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Climate Change Leading to Darkening of Norway’s Fjords

60.3N 4.2E

February 8th, 2013 Category: Climate Change

Norway – January 22nd, 2013

Numerous fjords can be seen along the western coast of Norway in this image. New research has suggested that the waters of Norway’s fjords and coasts are becoming darker as a result of climate change. The darkening is primarily being caused by the increasing levels of organic compounds in the waters, brought to the coasts via regional rivers and lake drainage.

This darker water has been resulting in fewer marine areas with fish, and more with jellyfish. The jellyfish benefit from the darker waters, while the fish have a harder time competing with them because of the increased darkness.

According to University of Bergen marine biologist, Dag L. Aksnes, the process has probably been occurring over many decades. And there is clear evidence that recent changes in weather patterns and in the climate are accelerating it (click here to read more).

Phytoplankton Bloom North of Norway-Russia Border – August 11th, 2012

71.5N 30.6E

August 11th, 2012 Category: Image of the day, Phytoplankton

Russia – August 10th, 2012

Visible off the coast by the Norway-Russia border are the paisley patterns of an intense phytoplankton bloom in the Barents Sea (click here for previous images). The bloom appears most intense to the north, where it has an opaque, milky teal color, while the spirals visible closer to the coast tend to be more turquoise and less intense. These differences may be due to factors such as different species of phytoplankton, the presence of the tiny organisms at different depths in the water, ocean currents, increased or decreased growth rates, etc.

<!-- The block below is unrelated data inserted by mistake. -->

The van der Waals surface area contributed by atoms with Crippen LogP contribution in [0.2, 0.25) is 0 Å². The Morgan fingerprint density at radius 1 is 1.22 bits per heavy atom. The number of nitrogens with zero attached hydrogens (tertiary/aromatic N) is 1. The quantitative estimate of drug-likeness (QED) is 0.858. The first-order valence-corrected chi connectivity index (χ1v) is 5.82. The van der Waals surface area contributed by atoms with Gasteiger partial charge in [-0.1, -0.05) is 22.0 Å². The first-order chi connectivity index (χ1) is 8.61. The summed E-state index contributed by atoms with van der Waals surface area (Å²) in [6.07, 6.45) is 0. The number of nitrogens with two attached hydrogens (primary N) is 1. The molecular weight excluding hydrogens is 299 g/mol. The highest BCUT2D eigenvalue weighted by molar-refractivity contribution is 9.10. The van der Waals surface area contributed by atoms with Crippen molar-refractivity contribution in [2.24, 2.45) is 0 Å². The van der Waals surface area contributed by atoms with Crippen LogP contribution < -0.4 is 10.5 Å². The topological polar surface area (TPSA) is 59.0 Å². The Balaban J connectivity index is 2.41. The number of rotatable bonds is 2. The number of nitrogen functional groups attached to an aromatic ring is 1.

Varanger Fjord in Norway Near Russian Border

70.0N 29.6E

December 14th, 2011 Category: Snapshots

Russia and Norway - December 11th, 2011

This orthorectified image shows the Varanger Fjord (Varangerfjorden in Norwegian), left, a vast bay of the Barents Sea, near the border with Russia. It is approximately 100 kilometres (60 mi) long. In a strict sense, it is a false fjord, as it does not have the hallmarks of a fjord carved by glaciers.

The Varangerfjord in the county of Finnmark, is the easternmost fjord in Norway. Its mouth, between the city of Vardø in the north and Grense Jacobselv – near Kirkenes – in the south, is about 70 kilometres (40 mi) wide. The fjord stretches westwards inland to Varangerbotn in the municipality of Nesseby.

Multiple Colors of Phytoplankton Bloom Between Norway and Svalbard Archipelago

75.3N 22.7E

August 21st, 2011 Category: Phytoplankton

Phytoplankton in Barents Sea - August 17th, 2011

Brilliant shades of blue and green created by a massive phytoplankton bloom color the waters of the Barents Sea between Norway (lower right) and the Svalbard Archipelago (upper left). Blooms in this area are common in August, although they are often difficult to observe vi satellite because, according to NASA, the Barents Sea is cloud-covered roughly 80 percent of the time in summer.

The milky blue color of this bloom suggests that it is mostly composed of coccolithophores, microscopic plankton plated with white calcium carbonate. The differences in color may be due to differences in depth and concentration, or the presence of sediments or other species of phytoplankton, particularly diatoms.

Phytoplankton in Fjords of Northeastern Norway

70.0N 28.9E

August 17th, 2011 Category: Phytoplankton

Phytoplankton in Barents Sea - August 15th, 2011

This image offers another view of the intense green and blue phytoplankton bloom near Norway that Eosnap has been observing over the last view days. Here, the bloom can be seen hugging the country’s coastline and within large fjords.

Fjords such as Laksefjord (east) and Porsangerfjord (west), separated by the Sværholt Peninsula, have a bluish-green hue. Also visible further east, at the right edge, is the Varangerfjord, the easternmost fjord in Norway, appearing slightly more blue in color. All three fjords are located in the county of Finnmark.